Sinatra saluted on starry night

GOOD MORNING: It was quarter to three and no one in the place except — who else but Frank Sinatra, wife Barbara, Gregory Peck and wife Veronique, Steve Lawrence and wife Eydie Gorme, Bob Wagner and wife Jill St. John early Monday morning. The place was no saloon but a private, back dining room at the Four Seasons where the small black-tie’d group had segued from the Shrine following the taping of “Sinatra: 80 Years My Way,” the ABC spec to air Dec. 14, two days after his birthday. The show is skedded for two hours — three hours were taped. … The night raised $ 1 million for AIDS Project L.A. and the Barbara Sinatra Children’s Center at Eisenhower Medical Center and featured both pre-show and post-show receptions in the adjoining Expo Center, where Sinatra, the cast and attending celebs later crowded into a VIP, roped-off area. The Don Rickleses plus the above latenighters were invited to join Sinatra’s table there before taking off into the night. Sinatra, looking very well, said he was touched by the outpouring of song and affection. He was particularly pleased by the young performers’ familiarity with his songbook plus their versions. Cameras came in close regularly to get his reactions — including catching a tear as he watched Patti LaBelle deliver her rendition of “The House I Live In,” which Sinatra had so effectively — and differently — delivered in the 1945 special Oscar-winning 10-minute short plea for racial tolerance. The camera also caught Sinatra’s happy reaction to Ray Charles’ inimitable delivery of “Old Man River” following a film clip showing a white-tuxedo’d Sinatra singing in “Till the Clouds Roll By” (1946) with an all-white chorus set in a lavish, all-white set! “If you don’t mind, I’m going to sing it MY WAY!” Charles said. “I had a great time — laughed some, got teary-eyed a bit — I was quite touched by the whole evening,” Frank told me. “I was overwhelmed by the generosity of all those on stage and everyone involved in the show.” His pal George Schlatter exec produced the $2.4 million show, which no doubt will get a large overseas play and video sale as well … I asked Frank whether he would ever work again? “I’m working — on the 30th,” he said. The work involves a personal appearance in N.Y. for the release of Capitol’s “Live in Concert” album release. He also is expected at the Society of Singers’ tribute (the Ella Award) to Steve and Eydie Dec. 7 at the BevHilton. No singing by F.S. is planned — at any time. But he broke out into the final phrase of “New York, New York” in the all-star finale at the Shrine. He was brought on stage from his front-row seats by Tony Bennett. On stage with the group, Sinatra held the final notes longer and louder than the group surrounding him. There was no mistaking — he sounded strong — on those two notes!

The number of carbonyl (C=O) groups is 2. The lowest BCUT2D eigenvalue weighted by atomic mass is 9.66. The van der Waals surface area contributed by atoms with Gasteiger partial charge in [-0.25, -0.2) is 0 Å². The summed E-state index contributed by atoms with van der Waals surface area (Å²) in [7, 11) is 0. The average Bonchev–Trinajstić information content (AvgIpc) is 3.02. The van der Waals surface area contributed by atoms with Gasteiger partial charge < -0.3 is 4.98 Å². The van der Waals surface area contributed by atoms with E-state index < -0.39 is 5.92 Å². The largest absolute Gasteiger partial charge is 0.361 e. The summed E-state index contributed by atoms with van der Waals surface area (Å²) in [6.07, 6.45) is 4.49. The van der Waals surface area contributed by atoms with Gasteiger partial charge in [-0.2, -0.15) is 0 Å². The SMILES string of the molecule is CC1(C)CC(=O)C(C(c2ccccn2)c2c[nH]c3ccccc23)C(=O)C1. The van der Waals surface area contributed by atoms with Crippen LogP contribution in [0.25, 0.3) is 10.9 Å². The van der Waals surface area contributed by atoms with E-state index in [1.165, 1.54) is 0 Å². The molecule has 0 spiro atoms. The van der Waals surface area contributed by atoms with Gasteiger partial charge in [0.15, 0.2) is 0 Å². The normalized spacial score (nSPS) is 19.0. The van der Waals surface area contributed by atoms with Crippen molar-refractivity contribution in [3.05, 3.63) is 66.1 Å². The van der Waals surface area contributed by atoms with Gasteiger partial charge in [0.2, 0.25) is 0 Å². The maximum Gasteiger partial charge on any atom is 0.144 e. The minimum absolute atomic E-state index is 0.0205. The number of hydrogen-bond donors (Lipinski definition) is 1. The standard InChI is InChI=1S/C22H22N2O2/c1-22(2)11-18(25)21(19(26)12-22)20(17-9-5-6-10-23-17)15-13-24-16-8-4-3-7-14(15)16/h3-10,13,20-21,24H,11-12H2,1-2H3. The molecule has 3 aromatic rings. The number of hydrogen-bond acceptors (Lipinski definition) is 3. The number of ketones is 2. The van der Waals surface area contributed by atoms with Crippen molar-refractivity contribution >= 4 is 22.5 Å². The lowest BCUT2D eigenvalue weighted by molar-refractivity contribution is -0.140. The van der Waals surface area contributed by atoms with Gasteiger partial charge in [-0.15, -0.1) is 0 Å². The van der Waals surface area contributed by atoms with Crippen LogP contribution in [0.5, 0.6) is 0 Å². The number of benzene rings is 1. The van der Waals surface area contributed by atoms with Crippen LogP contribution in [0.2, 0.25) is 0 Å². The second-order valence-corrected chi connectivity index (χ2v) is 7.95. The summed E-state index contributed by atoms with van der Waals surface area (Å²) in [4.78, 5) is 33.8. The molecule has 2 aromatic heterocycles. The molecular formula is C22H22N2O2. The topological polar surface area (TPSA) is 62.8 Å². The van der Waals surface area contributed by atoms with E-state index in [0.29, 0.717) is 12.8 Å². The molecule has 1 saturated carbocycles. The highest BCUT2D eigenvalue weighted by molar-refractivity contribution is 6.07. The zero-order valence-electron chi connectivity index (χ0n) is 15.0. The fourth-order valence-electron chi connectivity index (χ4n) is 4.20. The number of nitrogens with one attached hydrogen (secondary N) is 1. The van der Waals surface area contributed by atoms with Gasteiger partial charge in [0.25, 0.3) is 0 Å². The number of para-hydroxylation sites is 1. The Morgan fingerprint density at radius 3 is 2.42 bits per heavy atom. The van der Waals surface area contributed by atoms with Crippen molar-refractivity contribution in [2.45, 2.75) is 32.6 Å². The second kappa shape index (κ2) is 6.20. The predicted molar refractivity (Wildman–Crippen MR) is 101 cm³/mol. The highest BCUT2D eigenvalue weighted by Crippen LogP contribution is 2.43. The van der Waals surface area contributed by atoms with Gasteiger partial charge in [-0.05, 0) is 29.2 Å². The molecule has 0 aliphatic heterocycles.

IT WAS A MIRACLE THE SHOW started close to the forewarned prompt 7:15 curtain — traffic surrounding the Shrine was a nightmare, reminiscent of nights at the Oscars there when ladies had to jump from limos and run, holding their evening shoes in hand, hurrying to get into the theater on time. Bruce Springsteen opened the show, introducing Barbara and Frank on stage, as the “Patron Saint of New Jersey.” Arnold Schwarzenegger introduced an 80-second montage of F.S. history. Natalie Cole called Sinatra “my second favorite male singer,” sang “They Can’t Take That Away From Me,” laughingly recalled she’d sung on “Duets” with him. “But I didn’t get paid and you weren’t there.” Patrick Swayze and wife Lisa Niemi introduced Paula Abdul and dancers in “Luck Be a Lady” (Marlon Brando sang it in “Guys and Dolls”), and it was one of the very few glitches in the otherwise perfect taping by ace director Lou Horvitz with nine cameras to juggle. Danny Aiello and Chazz Palminteri intro’d Tony Bennett for a great “Foggy Day.” Dennis Franz’s intro of “A Very Good Year” showed clips of Frank with wives Nancy S., Ava Gardner, Mia Farrow and Barbara. Little Richard offered a great “Old Black Magic,” and Tom Selleck showed “Magnum, P.I.” and other toughie clips with Frank, then came down to the stage apron to plant a kiss on the “tough guy’s” cheek. Young Luis Miguel duetted with Sinatra (onscreen) to “Come Fly With Me” to the delight of the younger crowd. And Roseanne noted, “You beat somebody up, I beat somebody up, you fire somebody, I fire somebody, you sing the Star Spangled Banner — and I’m asked NOT to sing it”… Sinatra pal Tommy Lasorda was followed by Salt ‘N’ Pepa on “Whatta Man” and Hootie & the Blowfish with “The Lady Is a Tramp”… A dramatic tribute came from Gregory Peck in a piece written by Buz Kohan, “Reckless Rogue, Sentimental Softie,” within the framework of “My Way.” Then, Steve and Eydie trio’d with Vic Damone, medleying tunes. There were clips from Pavarotti, from U2’s Bono and the Edge, and Barbra Streisand. Norm Crosby, of course, garbled congrats. And Bob Dylan sang “Restless Farewell”– for the first time in public.

FAMILY REACTION to the show was uniformly great. Nancy Sinatra Jr., there with daughters Amanda and A.J., is readying a feature docu on her father. She has a roomful of tapes, private recordings and films for the biodocupic, which Jack Haley Jr. is working on and Chuck Braverman is also asked to join … Tina Sinatra had just gotten the first draft for the year 2000-set “Manchurian Candidate” remake for WB … Frank Sinatra Jr., who had been working as conductor for many years for his father, returns to the Boulder Station in Vegas with his band Dec. 26 and is readying an album, “As I Remember It” (Angel), with “my recollections of great Sinatra songs and a story book.” And the beat goes on.

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